Fearless Parenting Blog

Tammy Fisher, M.Ed. was named Washington State School Counselor of the Year in 2014. A former junior high teacher for 11 years, she has been a school counselor for the past twenty years, working with all levels: pre-K to high school. Parent, educator, counselor and researcher, Tammy has coached hundreds of adults with her books, columns, and published articles; supporting parents in managing the ongoing, ever-changing, challenges and joys of parenting children/students of all ages. In addition to her work at St. Thomas School, she is also a full-time doctoral student in Counselor Education at Seattle Pacific University.

What Research Says on Attendance: Every Day Counts
Ms. Fisher

What a wonderful reunion this past week has been. New faces, old faces, new stories, old memories. Back to school where everything old is new again. As St. Thomas School's counselor, I have the wonderful opportunity of teaching weekly in all grades (PreKindergarten to 8th), and working with the cross-divisions of grades: the strengths, the challenges, and the edgework that happens for every student. I will endeavor to write a short blog regularly, sharing articles, research, thought-provoking ideas, new books, and resources to support our shared mission of building capacity and potential in our students.

In addition, I am going to host great conversations with parents from across divisions during our Teaming with Tammy connection time. As a parent coach and Advanced trainer in the Nurtured Heart Approach®, I aim to bring in – and to field - timely, relevant topics which directly support your (and your children's) ability to be successful. Laughter, shared wisdom from others, and supported connection in the short time is helpful. All topics are welcome, and parents lean in to help each other. Currently, we have set four Wednesday mornings (8:50- 10:00 a.m., Conference Room 269) for these intentional conversations to occur (we generally add more – and offer other parent education during the year):

  • Wednesday, September 28– Focused topic on the challenges of maintaining boundaries and setting rules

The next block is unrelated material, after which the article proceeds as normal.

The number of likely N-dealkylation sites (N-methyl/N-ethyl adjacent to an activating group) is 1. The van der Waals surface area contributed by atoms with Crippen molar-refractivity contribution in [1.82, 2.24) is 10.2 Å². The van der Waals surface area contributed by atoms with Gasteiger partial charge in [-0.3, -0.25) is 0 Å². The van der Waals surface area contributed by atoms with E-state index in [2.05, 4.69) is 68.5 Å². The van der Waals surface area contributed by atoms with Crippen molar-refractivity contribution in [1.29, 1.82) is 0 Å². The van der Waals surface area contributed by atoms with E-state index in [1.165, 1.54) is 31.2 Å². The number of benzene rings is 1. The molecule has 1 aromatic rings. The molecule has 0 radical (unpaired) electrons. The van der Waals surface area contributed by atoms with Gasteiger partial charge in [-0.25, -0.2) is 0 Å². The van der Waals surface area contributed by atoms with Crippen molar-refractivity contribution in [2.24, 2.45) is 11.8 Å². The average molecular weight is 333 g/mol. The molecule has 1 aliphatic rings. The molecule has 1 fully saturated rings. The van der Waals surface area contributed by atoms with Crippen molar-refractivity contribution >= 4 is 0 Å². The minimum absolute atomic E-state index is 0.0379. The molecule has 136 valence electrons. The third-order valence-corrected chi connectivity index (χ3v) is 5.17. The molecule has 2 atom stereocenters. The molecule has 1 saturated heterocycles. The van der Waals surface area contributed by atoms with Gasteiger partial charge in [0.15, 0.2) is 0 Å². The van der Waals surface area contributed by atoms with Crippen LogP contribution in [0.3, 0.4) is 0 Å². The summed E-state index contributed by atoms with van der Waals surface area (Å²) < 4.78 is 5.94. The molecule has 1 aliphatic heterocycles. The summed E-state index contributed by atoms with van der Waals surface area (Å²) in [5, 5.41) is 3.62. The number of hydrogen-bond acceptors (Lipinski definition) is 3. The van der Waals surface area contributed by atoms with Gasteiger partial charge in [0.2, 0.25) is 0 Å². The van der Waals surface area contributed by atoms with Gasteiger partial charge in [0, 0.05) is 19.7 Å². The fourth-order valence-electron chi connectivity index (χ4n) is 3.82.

• Wednesday, November 2 - Focused topic on strategies for managing anxiety (ours and theirs)
  • Wednesday, January 11 - Focused topic on handling negativity (adults and kids!)
  • Wednesday, March 8 - Focused topic on understanding social, cognitive challenges, and developmental milestones

Much of my free time outside of my work here is spent working on my third year as a doctorate student earning my PhD. Because of this intention, I have become a research geek and love data that helps inform the decisions we make as educators and parents. So here is this week's:

What Research Says on Attendance: Every Day Counts New research released last month by the Ad Council revealed that a substantial majority of parents (89%) recognize that school attendance plays a large role in the ultimate goal of high school graduation. However, nearly half of these parents (49%) believed that if their children would not be impacted negatively if they missed three to four days of school each month. The research emphatically says otherwise.

The U.S. Department of Education identifies a student who misses just two days of school each month (only 10%) as chronically absent. Even with children as young as preschool, these chronic absences have been correlated to delays in reading and language skills. In addition, they note children who are chronically absent in preschool, kindergarten and first grade are less likely to read on grade level by third grade – a critical milestone correlated with high school graduation. In an interesting team effort, the U.S. Department of Education, the Charles Stewart Mott Foundation, and the Ad Council Partner on Absences Add Up have joined together to communicate this to schools and parent communities. Even here in the Bellevue School District where St. Thomas School resides, one can see signs posted to bring focus on this critical initiative for student success: Right Time. Right Place. Ready to Learn. Bellevue cites familiar research (based upon upper elementary to middle school populations) which continues to note that it usually takes students three days to make up for the one day they missed.

Great campaign. Great data to support it. Great reason to take the, "Can I just stay home today?" query off the table. Not today, my friend. We have some learning to do. See you in school!

Want to join my research geek adventure? Read more here: http://www.attendanceworks.org/research/all-research/

http://www.ed.gov/news/press-releases/new-research-shows-nearly-half-american-parents-underestimate-harm-school-absences